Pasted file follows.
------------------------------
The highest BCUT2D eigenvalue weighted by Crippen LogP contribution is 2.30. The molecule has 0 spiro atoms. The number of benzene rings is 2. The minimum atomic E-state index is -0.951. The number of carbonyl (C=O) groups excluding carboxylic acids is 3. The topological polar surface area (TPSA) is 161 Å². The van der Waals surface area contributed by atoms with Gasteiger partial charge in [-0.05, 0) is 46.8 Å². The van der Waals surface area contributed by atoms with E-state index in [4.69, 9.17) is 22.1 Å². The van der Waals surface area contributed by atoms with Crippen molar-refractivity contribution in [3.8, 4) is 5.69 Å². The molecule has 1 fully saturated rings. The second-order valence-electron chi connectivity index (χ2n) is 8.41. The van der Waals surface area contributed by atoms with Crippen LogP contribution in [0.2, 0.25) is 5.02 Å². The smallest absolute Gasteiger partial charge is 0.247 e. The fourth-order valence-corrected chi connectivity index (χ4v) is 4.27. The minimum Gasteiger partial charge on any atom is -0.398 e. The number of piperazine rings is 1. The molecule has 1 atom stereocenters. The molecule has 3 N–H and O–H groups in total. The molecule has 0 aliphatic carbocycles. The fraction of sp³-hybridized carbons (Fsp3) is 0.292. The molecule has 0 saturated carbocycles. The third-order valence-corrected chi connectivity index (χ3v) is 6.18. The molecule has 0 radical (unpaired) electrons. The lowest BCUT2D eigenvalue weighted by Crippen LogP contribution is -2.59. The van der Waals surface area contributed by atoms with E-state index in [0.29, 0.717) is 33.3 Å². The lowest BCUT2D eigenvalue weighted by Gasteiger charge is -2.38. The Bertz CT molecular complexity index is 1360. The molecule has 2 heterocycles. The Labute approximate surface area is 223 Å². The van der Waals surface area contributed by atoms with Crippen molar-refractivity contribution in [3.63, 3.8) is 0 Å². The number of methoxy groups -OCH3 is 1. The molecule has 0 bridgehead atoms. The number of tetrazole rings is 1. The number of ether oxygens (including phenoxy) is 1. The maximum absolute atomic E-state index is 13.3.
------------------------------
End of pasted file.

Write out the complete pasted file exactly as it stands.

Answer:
The highest BCUT2D eigenvalue weighted by Crippen LogP contribution is 2.30. The molecule has 0 spiro atoms. The number of benzene rings is 2. The minimum atomic E-state index is -0.951. The number of carbonyl (C=O) groups excluding carboxylic acids is 3. The topological polar surface area (TPSA) is 161 Å². The van der Waals surface area contributed by atoms with Gasteiger partial charge in [-0.05, 0) is 46.8 Å². The van der Waals surface area contributed by atoms with E-state index in [4.69, 9.17) is 22.1 Å². The van der Waals surface area contributed by atoms with Crippen molar-refractivity contribution in [3.8, 4) is 5.69 Å². The molecule has 1 fully saturated rings. The second-order valence-electron chi connectivity index (χ2n) is 8.41. The van der Waals surface area contributed by atoms with Crippen LogP contribution in [0.2, 0.25) is 5.02 Å². The smallest absolute Gasteiger partial charge is 0.247 e. The fourth-order valence-corrected chi connectivity index (χ4v) is 4.27. The minimum Gasteiger partial charge on any atom is -0.398 e. The number of piperazine rings is 1. The molecule has 1 atom stereocenters. The molecule has 3 N–H and O–H groups in total. The molecule has 0 aliphatic carbocycles. The fraction of sp³-hybridized carbons (Fsp3) is 0.292. The molecule has 0 saturated carbocycles. The third-order valence-corrected chi connectivity index (χ3v) is 6.18. The molecule has 0 radical (unpaired) electrons. The lowest BCUT2D eigenvalue weighted by Crippen LogP contribution is -2.59. The van der Waals surface area contributed by atoms with E-state index in [0.29, 0.717) is 33.3 Å². The lowest BCUT2D eigenvalue weighted by Gasteiger charge is -2.38. The Bertz CT molecular complexity index is 1360. The molecule has 2 heterocycles. The Labute approximate surface area is 223 Å². The van der Waals surface area contributed by atoms with Crippen molar-refractivity contribution in [3.63, 3.8) is 0 Å². The number of methoxy groups -OCH3 is 1. The molecule has 0 bridgehead atoms. The number of tetrazole rings is 1. The number of ether oxygens (including phenoxy) is 1. The maximum absolute atomic E-state index is 13.3.